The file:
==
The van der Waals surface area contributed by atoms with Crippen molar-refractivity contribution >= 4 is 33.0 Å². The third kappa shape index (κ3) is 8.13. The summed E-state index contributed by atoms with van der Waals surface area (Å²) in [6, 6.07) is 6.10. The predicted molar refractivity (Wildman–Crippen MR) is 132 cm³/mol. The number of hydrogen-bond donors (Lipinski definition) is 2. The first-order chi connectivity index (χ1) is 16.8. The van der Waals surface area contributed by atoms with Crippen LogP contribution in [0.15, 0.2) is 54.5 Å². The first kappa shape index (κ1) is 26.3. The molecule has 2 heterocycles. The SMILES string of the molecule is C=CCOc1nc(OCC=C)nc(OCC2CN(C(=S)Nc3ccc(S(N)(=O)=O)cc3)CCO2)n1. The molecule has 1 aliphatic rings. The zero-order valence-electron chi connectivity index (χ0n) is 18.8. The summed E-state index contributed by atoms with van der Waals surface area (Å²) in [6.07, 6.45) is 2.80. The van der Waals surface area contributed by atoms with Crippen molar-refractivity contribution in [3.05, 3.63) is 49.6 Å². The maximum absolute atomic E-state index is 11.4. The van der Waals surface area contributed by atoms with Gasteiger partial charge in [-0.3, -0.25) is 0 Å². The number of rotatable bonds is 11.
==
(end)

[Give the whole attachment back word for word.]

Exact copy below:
The van der Waals surface area contributed by atoms with Crippen molar-refractivity contribution >= 4 is 33.0 Å². The third kappa shape index (κ3) is 8.13. The summed E-state index contributed by atoms with van der Waals surface area (Å²) in [6, 6.07) is 6.10. The predicted molar refractivity (Wildman–Crippen MR) is 132 cm³/mol. The number of hydrogen-bond donors (Lipinski definition) is 2. The first-order chi connectivity index (χ1) is 16.8. The van der Waals surface area contributed by atoms with Crippen LogP contribution in [0.15, 0.2) is 54.5 Å². The first kappa shape index (κ1) is 26.3. The molecule has 2 heterocycles. The SMILES string of the molecule is C=CCOc1nc(OCC=C)nc(OCC2CN(C(=S)Nc3ccc(S(N)(=O)=O)cc3)CCO2)n1. The molecule has 1 aliphatic rings. The zero-order valence-electron chi connectivity index (χ0n) is 18.8. The summed E-state index contributed by atoms with van der Waals surface area (Å²) in [6.07, 6.45) is 2.80. The van der Waals surface area contributed by atoms with Crippen molar-refractivity contribution in [3.05, 3.63) is 49.6 Å². The maximum absolute atomic E-state index is 11.4. The van der Waals surface area contributed by atoms with Gasteiger partial charge in [-0.3, -0.25) is 0 Å². The number of rotatable bonds is 11.